Achacha

Honestly, it takes some time to learn to appreciate little things in life.

Like me, lots of South American really believe that everyone in the world has (or know someone that has) some fruit trees in their backyard.

Mangoes, limes, oranges, Brazilian cherries, star fruits, bananas, plums just grow everywhere and fresh markets happen every day on a different suburb.

In the way to school kids can climb some black berries trees and indulge themselves, as long as they keep the berries away from their uniforms.

Fresh lemonade are the usual refreshment after dinner and salads are always dressed with fresh limes too.

The reality is that few places in the world have the weather and soil conditions to naturally produce such a variety of fruits as South America does.

It can sound a bit obvious however once I started missing some of the fruits that I could easily have and once I came to realise that a dollar coin can’t really buy fruits (in the plural), I’m now really grateful for all the ones that I can find in Australia: some seasonal ones, others imported, some beautiful but tasteless, some really good ones and what excites me more these days, some that I’ve never tried before!

Last summer was the first time I tried Achacha (or achachaira). This little tropical fruit is originally from the Amazon Basin of Bolivia and lucky me, it is now grown in Queensland, Australia.

Its flavour and texture are quite unique and to give you an idea of how amazing it is, its appearance is similar to mangosteen and lychee, with a skin as hard as passionfruit, big seeds, soft white flesh, beautiful orange colour when ripped and the flavour just makes me think of a combination of guava and the bitterness of Brazilian cherries. It is just sensational!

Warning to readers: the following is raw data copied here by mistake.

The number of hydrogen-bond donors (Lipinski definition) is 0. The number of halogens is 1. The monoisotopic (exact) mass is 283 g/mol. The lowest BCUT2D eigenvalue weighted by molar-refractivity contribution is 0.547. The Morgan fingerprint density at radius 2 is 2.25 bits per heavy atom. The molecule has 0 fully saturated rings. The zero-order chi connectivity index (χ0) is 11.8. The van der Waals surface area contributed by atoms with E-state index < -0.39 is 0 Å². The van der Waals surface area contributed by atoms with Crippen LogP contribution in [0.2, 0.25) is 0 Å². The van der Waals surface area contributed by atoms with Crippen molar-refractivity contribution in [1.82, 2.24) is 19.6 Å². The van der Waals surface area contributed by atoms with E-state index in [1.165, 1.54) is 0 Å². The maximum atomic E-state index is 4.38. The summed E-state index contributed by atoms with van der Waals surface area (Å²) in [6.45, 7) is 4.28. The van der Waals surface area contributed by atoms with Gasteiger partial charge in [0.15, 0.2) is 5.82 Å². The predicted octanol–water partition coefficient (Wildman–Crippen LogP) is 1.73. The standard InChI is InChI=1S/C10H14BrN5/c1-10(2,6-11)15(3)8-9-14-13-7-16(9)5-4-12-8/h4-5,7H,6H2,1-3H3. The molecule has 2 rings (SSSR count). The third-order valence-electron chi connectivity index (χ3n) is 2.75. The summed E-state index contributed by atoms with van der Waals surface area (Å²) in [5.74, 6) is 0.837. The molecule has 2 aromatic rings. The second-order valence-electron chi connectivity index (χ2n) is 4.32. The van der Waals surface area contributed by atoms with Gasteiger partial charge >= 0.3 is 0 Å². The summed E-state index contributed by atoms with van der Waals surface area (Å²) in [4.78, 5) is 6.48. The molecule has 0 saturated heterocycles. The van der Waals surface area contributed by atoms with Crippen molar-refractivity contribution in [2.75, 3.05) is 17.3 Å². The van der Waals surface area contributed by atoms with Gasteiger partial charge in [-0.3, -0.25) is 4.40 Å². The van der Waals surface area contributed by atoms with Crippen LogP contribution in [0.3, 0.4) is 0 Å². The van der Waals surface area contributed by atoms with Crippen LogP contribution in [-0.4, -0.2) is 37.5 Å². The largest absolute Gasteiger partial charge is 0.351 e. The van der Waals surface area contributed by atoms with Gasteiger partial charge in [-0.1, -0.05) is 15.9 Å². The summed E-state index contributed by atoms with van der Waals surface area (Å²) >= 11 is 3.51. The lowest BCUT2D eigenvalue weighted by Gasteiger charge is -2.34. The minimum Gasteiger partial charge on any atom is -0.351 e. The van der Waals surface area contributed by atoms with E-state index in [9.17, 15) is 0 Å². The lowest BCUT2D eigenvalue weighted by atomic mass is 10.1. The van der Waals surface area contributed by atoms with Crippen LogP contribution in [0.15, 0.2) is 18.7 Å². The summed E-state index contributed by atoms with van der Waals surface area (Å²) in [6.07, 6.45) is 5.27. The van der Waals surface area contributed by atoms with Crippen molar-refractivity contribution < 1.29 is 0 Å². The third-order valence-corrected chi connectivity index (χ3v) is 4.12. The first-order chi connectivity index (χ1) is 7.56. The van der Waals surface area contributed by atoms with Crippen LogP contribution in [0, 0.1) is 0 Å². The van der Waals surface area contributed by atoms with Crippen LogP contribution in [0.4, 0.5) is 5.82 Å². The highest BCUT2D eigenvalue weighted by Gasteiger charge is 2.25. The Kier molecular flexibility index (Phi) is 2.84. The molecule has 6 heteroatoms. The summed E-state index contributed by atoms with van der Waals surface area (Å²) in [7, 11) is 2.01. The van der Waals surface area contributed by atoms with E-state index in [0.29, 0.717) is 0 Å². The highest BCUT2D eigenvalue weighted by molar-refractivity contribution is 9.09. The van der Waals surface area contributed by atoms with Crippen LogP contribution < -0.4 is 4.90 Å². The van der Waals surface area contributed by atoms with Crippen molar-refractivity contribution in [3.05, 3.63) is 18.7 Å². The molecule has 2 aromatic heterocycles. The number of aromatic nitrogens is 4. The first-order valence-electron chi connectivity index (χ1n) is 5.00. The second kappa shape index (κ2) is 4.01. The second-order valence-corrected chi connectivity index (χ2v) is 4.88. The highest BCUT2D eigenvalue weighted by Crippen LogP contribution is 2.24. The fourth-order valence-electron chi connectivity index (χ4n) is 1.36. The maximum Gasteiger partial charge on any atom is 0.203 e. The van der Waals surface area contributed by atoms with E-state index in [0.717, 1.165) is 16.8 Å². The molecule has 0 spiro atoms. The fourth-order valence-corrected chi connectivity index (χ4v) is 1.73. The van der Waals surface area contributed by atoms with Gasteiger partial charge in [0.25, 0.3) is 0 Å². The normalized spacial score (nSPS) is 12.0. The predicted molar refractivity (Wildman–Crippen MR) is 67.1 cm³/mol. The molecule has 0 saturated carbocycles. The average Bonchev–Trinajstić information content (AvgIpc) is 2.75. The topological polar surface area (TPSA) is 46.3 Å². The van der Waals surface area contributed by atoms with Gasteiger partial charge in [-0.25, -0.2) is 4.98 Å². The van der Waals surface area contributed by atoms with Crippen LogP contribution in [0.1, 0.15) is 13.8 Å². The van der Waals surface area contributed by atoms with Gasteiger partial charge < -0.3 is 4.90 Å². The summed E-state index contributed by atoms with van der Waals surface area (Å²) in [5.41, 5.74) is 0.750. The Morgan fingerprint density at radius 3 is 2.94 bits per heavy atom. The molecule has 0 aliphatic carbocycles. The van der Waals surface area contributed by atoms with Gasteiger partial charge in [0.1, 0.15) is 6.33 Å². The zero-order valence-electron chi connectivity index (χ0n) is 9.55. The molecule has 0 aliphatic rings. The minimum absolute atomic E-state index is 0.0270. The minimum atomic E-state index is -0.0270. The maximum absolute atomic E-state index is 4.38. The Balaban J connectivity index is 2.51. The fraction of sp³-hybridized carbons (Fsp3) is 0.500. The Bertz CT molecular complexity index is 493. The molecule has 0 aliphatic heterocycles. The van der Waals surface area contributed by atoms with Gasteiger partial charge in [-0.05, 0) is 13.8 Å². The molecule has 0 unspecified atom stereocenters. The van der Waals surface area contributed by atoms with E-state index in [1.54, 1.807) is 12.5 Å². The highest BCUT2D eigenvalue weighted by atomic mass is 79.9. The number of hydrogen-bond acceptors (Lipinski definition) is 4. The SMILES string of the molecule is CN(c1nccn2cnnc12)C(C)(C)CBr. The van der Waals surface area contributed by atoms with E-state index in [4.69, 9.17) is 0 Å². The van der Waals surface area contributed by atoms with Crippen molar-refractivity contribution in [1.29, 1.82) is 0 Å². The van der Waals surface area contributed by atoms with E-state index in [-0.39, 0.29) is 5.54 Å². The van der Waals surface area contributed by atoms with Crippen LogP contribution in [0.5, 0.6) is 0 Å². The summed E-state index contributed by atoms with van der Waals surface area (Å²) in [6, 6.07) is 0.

If you haven’t seen or heard of Achacha before, you are missing out so go and make sure you try them out before they go out of season. Just appreciate how lucky you are for not having to go to a fancy restaurant to go through some new gastronomy experience. Just enjoy being special and appreciate nature’s generosity with you.

Funny enough, achar in portuguese means “to find” so Achacha is by far my best “achado” in Australia!

Find out more about Achacha here

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2 comments

  1. Fouad

    Hi Priscila

    Lovely photo and an excellent post. I’m always amazed at the small amount of fruiting trees in Sydney. What fascinates me even more is seeing perfectly edible trees go to waste. Olives are in season now and there are hundreds of trees around, but no one will pick them. Same for loquat trees when they are in season.

    Your photos are getting better by the day 🙂

    • Priscila

      Hi Fouad, I know what you mean and I also don’t get it. Last time in Carns I found a Brazilian cherry tree – which is my favourite fruit and extremely rare in Australia – full of cherries and as far as I remember, the birds and I were the only ones eating them! I’m wondering if people even know that those are edible fruits…
      Thanks for you comment!

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